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Entries in Safe Chemicals Act (2)

Tuesday
May222012

‘Stroller Brigade’ Rolls to Capitol for Toxic Chemical Reform

Photodisc/Thinkstock(WASHINGTON) -- Moms and cancer survivors parked their strollers in front of the U.S. Capitol Tuesday as part of the “Stroller Brigade” to demand that Congress take action to help regulate toxic chemicals that are found in everyday items used by children.

The group called on Congress to pass N.J. Sen. Frank Lautenberg’s Safe Chemicals Act, a bill to overhaul old laws governing toxic chemicals.

“As a consumer I am woefully unequipped to protect my family,” said Polly Schlaff, whose son was born with a urological birth defect caused by prenatal exposure to environmental estrogen. “Worse yet, because of the utter failure of federal laws, I must rely on the chemical industry to protect my family from the hidden dangers of the more than 800,000 chemicals they produce and manufacture.”

Out of 800,000 chemicals in the nation, only 200 have been reviewed for safety. Five percent of pediatric cancers are caused by exposure of toxic chemicals, while 10 percent of neurological disorders and 30 percent of childhood asthma cases are associated with hazardous chemicals from hundreds of everyday products, including detergents, household cleaners and baby bottles.

The Lautenberg bill would require chemical makers to prove their products are safe before they end up in children’s bodies.

“Our current law allows too many untested chemicals on the market,” Lautenberg said at the rally Tuesday. “We want to have a responsible oversight and regulation of the chemical industry giving the EPA the authority...so that chemical companies will be required to tell what is in the chemical and what testing has been done.”

Lautenberg is pushing for a vote on his bill in the Senate Environment and Public Works committee, and if it gets out of that committee, it could go to the full Senate for a vote.

Copyright 2012 ABC News Radio

Wednesday
May252011

Jessica Alba Lobbies DC for Safer Chemicals in Products

ABC News(WASHINGTON) -- Actress Jessica Alba came to Capitol Hill Tuesday to lobby members on an issue close to her heart: banning toxic chemicals in consumer products.

Alba is joining forces with the Safer Chemicals, Healthy Families coalition in calling on Congress to pass the Safe Chemicals Act.  She told reporters that when she became pregnant with her first child four years ago, "it immediately changes the way you look at things," and it led her to discover the field of children's environmental health.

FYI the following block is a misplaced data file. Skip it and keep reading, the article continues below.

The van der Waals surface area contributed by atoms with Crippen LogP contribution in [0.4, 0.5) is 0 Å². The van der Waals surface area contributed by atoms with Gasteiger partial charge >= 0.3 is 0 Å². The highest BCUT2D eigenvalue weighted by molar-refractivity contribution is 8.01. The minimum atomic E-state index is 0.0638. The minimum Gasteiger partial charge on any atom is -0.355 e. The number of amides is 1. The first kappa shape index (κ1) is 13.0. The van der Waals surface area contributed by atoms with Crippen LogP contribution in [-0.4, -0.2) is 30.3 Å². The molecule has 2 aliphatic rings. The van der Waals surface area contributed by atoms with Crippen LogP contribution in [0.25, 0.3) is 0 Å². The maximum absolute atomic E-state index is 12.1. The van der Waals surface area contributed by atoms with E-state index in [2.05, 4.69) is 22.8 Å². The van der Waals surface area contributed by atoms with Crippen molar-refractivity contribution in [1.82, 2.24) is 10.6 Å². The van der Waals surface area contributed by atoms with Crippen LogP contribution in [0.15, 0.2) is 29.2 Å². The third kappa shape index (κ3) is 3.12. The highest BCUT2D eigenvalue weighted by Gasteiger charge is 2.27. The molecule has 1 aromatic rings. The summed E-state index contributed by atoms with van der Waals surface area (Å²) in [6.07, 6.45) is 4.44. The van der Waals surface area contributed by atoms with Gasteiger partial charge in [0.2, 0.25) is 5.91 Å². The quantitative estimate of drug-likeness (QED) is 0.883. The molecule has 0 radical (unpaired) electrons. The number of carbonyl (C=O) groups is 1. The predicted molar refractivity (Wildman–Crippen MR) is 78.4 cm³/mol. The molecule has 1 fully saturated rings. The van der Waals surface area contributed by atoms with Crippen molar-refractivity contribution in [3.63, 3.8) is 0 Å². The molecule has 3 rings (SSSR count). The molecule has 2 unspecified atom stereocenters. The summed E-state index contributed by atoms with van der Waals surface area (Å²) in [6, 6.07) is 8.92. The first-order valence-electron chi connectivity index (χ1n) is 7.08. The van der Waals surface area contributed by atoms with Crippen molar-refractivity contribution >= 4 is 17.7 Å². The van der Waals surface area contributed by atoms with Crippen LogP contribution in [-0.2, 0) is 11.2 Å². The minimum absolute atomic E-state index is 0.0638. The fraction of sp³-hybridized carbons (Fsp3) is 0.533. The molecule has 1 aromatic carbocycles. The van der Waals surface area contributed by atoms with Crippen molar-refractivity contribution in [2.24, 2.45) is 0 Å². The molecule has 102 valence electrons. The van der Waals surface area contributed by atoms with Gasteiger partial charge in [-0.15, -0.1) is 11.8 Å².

"The choices you make about your diet and lifestyle can have a profound impact on the health of your child.  You learn to get the right nutrition for your developing baby like folic acid, which is also great for your nails and your hair -- so you can continue taking that, us girls know this trick," Alba joked.  "Avoid anything that can be harmful to your child, particularly pesticides, alcohol, tobacco -- the stuff that we're all aware of."

Alba began following Safer Chemicals, Healthy Families on Twitter, and the organization later reached out to the actress to join forces.

"It has been well established for years that children are especially vulnerable to toxic chemicals because their bodies are still developing.  The vulnerability starts even before birth.  I was aware of problems like air and water pollution but I was shocked to learn that it is perfectly legal to have known toxic chemicals in consumer products that are on our shelves," she added.  "Like most people, I thought the government regulated chemicals the way they regulated drugs.  I was wrong."

The 30-year-old Alba called on Congress "to step in and ensure that chemicals are safe before our children are exposed to them"  and pass the law as a gift to her unborn baby.

"As you may have heard, I will be having my second child soon, and it would be wonderful if Congress could pass this legislation in time for his or her arrival.  Don't send us flowers, no fruit baskets.  Instead, let's all give the gift of health to each other with the Safe Chemicals Act," Alba said.  "This is a common sense law.  This isn't a political issue, it's a human issue, and our children should be healthy."

Copyright 2011 ABC News Radio







ABC News Radio